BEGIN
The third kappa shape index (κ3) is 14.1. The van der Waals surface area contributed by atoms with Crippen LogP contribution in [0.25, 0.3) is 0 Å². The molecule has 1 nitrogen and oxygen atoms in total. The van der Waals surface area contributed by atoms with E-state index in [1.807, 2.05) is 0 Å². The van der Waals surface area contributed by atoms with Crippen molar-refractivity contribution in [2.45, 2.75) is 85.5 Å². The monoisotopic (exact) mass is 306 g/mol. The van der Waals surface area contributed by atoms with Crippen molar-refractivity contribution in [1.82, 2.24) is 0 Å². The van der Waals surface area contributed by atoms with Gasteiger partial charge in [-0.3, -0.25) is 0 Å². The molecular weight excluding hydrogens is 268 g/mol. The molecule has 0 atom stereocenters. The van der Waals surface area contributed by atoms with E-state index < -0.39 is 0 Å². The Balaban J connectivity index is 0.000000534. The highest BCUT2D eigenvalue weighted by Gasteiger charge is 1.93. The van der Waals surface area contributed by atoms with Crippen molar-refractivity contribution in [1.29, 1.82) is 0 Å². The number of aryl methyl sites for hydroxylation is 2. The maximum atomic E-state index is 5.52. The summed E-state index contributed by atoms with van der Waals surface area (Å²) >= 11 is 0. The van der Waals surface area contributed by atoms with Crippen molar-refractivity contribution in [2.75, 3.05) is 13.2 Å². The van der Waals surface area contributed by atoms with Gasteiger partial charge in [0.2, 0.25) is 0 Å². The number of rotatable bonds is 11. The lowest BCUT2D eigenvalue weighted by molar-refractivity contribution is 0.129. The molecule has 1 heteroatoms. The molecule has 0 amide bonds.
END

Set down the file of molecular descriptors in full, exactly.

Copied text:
The third kappa shape index (κ3) is 14.1. The van der Waals surface area contributed by atoms with Crippen LogP contribution in [0.25, 0.3) is 0 Å². The molecule has 1 nitrogen and oxygen atoms in total. The van der Waals surface area contributed by atoms with E-state index in [1.807, 2.05) is 0 Å². The van der Waals surface area contributed by atoms with Crippen molar-refractivity contribution in [2.45, 2.75) is 85.5 Å². The monoisotopic (exact) mass is 306 g/mol. The van der Waals surface area contributed by atoms with Crippen molar-refractivity contribution in [1.82, 2.24) is 0 Å². The van der Waals surface area contributed by atoms with Gasteiger partial charge in [-0.3, -0.25) is 0 Å². The molecular weight excluding hydrogens is 268 g/mol. The molecule has 0 atom stereocenters. The van der Waals surface area contributed by atoms with E-state index < -0.39 is 0 Å². The Balaban J connectivity index is 0.000000534. The highest BCUT2D eigenvalue weighted by Gasteiger charge is 1.93. The van der Waals surface area contributed by atoms with Crippen molar-refractivity contribution in [1.29, 1.82) is 0 Å². The number of aryl methyl sites for hydroxylation is 2. The maximum atomic E-state index is 5.52. The summed E-state index contributed by atoms with van der Waals surface area (Å²) >= 11 is 0. The van der Waals surface area contributed by atoms with Crippen molar-refractivity contribution in [2.75, 3.05) is 13.2 Å². The van der Waals surface area contributed by atoms with Gasteiger partial charge in [0.2, 0.25) is 0 Å². The number of rotatable bonds is 11. The lowest BCUT2D eigenvalue weighted by molar-refractivity contribution is 0.129. The molecule has 1 heteroatoms. The molecule has 0 amide bonds.